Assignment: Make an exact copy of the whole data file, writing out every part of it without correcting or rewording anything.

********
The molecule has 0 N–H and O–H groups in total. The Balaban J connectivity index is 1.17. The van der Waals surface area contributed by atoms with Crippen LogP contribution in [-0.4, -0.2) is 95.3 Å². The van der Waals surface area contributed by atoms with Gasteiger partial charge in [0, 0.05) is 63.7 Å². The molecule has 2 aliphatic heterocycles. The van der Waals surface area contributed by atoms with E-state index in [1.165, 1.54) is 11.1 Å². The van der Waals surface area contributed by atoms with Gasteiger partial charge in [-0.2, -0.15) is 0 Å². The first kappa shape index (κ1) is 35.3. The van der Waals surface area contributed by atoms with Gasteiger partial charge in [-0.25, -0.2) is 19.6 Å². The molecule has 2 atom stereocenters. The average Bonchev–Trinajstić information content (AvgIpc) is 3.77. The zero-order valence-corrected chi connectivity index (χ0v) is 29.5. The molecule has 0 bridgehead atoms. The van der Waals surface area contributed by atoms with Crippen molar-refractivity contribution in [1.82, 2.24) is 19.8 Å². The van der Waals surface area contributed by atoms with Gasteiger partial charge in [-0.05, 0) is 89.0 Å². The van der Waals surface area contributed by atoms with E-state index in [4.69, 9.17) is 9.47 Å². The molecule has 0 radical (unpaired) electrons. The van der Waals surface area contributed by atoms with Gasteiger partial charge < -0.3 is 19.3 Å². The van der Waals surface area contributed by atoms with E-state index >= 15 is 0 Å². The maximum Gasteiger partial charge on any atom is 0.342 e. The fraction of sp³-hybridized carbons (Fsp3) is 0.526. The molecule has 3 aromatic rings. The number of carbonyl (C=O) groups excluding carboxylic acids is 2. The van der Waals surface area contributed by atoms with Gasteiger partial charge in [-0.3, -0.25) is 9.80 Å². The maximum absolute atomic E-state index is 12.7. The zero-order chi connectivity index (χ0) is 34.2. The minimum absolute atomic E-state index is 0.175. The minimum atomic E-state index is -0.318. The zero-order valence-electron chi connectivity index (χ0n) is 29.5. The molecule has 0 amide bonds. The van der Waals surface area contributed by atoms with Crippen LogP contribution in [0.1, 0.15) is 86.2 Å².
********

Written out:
The molecule has 0 N–H and O–H groups in total. The Balaban J connectivity index is 1.17. The van der Waals surface area contributed by atoms with Crippen LogP contribution in [-0.4, -0.2) is 95.3 Å². The van der Waals surface area contributed by atoms with Gasteiger partial charge in [0, 0.05) is 63.7 Å². The molecule has 2 aliphatic heterocycles. The van der Waals surface area contributed by atoms with E-state index in [1.165, 1.54) is 11.1 Å². The van der Waals surface area contributed by atoms with Gasteiger partial charge in [-0.2, -0.15) is 0 Å². The first kappa shape index (κ1) is 35.3. The van der Waals surface area contributed by atoms with Gasteiger partial charge in [-0.25, -0.2) is 19.6 Å². The molecule has 2 atom stereocenters. The average Bonchev–Trinajstić information content (AvgIpc) is 3.77. The zero-order valence-corrected chi connectivity index (χ0v) is 29.5. The molecule has 0 bridgehead atoms. The van der Waals surface area contributed by atoms with Crippen molar-refractivity contribution in [1.82, 2.24) is 19.8 Å². The van der Waals surface area contributed by atoms with Gasteiger partial charge in [-0.05, 0) is 89.0 Å². The van der Waals surface area contributed by atoms with E-state index in [4.69, 9.17) is 9.47 Å². The molecule has 0 radical (unpaired) electrons. The van der Waals surface area contributed by atoms with Gasteiger partial charge < -0.3 is 19.3 Å². The van der Waals surface area contributed by atoms with E-state index >= 15 is 0 Å². The maximum Gasteiger partial charge on any atom is 0.342 e. The fraction of sp³-hybridized carbons (Fsp3) is 0.526. The molecule has 3 aromatic rings. The number of carbonyl (C=O) groups excluding carboxylic acids is 2. The van der Waals surface area contributed by atoms with Gasteiger partial charge in [-0.3, -0.25) is 9.80 Å². The maximum absolute atomic E-state index is 12.7. The zero-order chi connectivity index (χ0) is 34.2. The minimum absolute atomic E-state index is 0.175. The minimum atomic E-state index is -0.318. The zero-order valence-electron chi connectivity index (χ0n) is 29.5. The molecule has 0 amide bonds. The van der Waals surface area contributed by atoms with Crippen LogP contribution in [0.1, 0.15) is 86.2 Å².